Greenskies to support farming at its solar sites

The Connecticut-based firm received approvals to bring farming to two solar fields in a practice called agrivoltaics.

PV Magazine | Ryan Kennedy
February 1, 2022

The Connecticut Siting Council approved agricultural and energy co-use at two of Greenskies Clean Energy’s solar facilities, enabling the firm to expand its agrivoltaics reach. Both projects were unanimously approved by the council, and endorsements from the State Department of Agriculture affirmed the projects will not negatively impact the farmland soils beneath.

A 5MW solar farm in East Windsor, CT was approved, and will host sheep to maintain local vegetative growth. And, a 2.9MW Orange, CT solar farm is set to host organic vegetable growth and sustainable farming practices.

The Orange project will occupy about 6-7 acres of land at Treat Farm. The soil is ideal for organic vegetable growth, which will take place in about 34 rows of 14-foot wide aisles between parallel rows of solar modules. Greenskies expects the facility to be built in the fall, and for food production to begin spring 2023.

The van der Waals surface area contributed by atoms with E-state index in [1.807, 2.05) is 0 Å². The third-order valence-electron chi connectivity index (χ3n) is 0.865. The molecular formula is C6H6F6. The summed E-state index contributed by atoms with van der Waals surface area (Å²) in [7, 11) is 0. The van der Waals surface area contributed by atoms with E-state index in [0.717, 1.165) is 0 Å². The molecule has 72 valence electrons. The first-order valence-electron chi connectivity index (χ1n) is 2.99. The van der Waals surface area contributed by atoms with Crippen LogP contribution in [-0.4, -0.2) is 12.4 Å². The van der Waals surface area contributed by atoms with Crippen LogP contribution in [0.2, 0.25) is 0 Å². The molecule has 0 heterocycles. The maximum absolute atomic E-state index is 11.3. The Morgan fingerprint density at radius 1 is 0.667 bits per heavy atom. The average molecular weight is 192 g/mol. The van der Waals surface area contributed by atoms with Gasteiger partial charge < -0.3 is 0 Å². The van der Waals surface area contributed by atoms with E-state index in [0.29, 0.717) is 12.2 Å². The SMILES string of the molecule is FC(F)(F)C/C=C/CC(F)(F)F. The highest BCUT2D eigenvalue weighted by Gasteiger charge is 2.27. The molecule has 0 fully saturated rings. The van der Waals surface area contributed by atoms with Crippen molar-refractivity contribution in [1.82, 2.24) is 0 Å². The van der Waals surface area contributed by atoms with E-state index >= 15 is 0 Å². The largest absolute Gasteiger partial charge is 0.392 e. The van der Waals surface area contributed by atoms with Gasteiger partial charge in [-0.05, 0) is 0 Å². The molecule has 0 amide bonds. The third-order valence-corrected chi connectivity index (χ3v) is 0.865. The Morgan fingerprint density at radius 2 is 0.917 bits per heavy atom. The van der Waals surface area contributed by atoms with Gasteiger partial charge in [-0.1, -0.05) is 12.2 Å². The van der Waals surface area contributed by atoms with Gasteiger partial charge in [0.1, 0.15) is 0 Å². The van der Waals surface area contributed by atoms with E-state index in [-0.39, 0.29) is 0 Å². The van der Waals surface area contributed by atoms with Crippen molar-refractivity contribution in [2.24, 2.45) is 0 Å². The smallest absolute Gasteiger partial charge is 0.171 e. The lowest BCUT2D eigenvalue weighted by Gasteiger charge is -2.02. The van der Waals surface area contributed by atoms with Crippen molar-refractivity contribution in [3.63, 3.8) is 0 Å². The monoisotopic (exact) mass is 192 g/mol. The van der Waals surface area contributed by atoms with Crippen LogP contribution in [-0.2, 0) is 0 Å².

The array will feed Connecticut state colleges and universities through a virtual net-metering agreement. The virtual net-metering project enables the schools to use the energy generated at a remote site to offset its energy consumption bill at other locations.

Agrivoltaics is a development strategy that is sensitive to land-use concerns and helps support local farming practices. “Agrivoltaics is an opportunity for local farmers to contribute to an emerging field that has so many positive implications for the future of agriculture and renewable energy in an increasingly volatile climate,” said Stanley Chin president and CEO of Greenskies.

Research conducted by the US Department of Energy’s Sandia Labs found that the practice overcomes the separation of food and energy production and can increase land productivity by 35-73%. “The idea is to create a mutually beneficial environment for agricultural activity and solar energy production,” said Chin.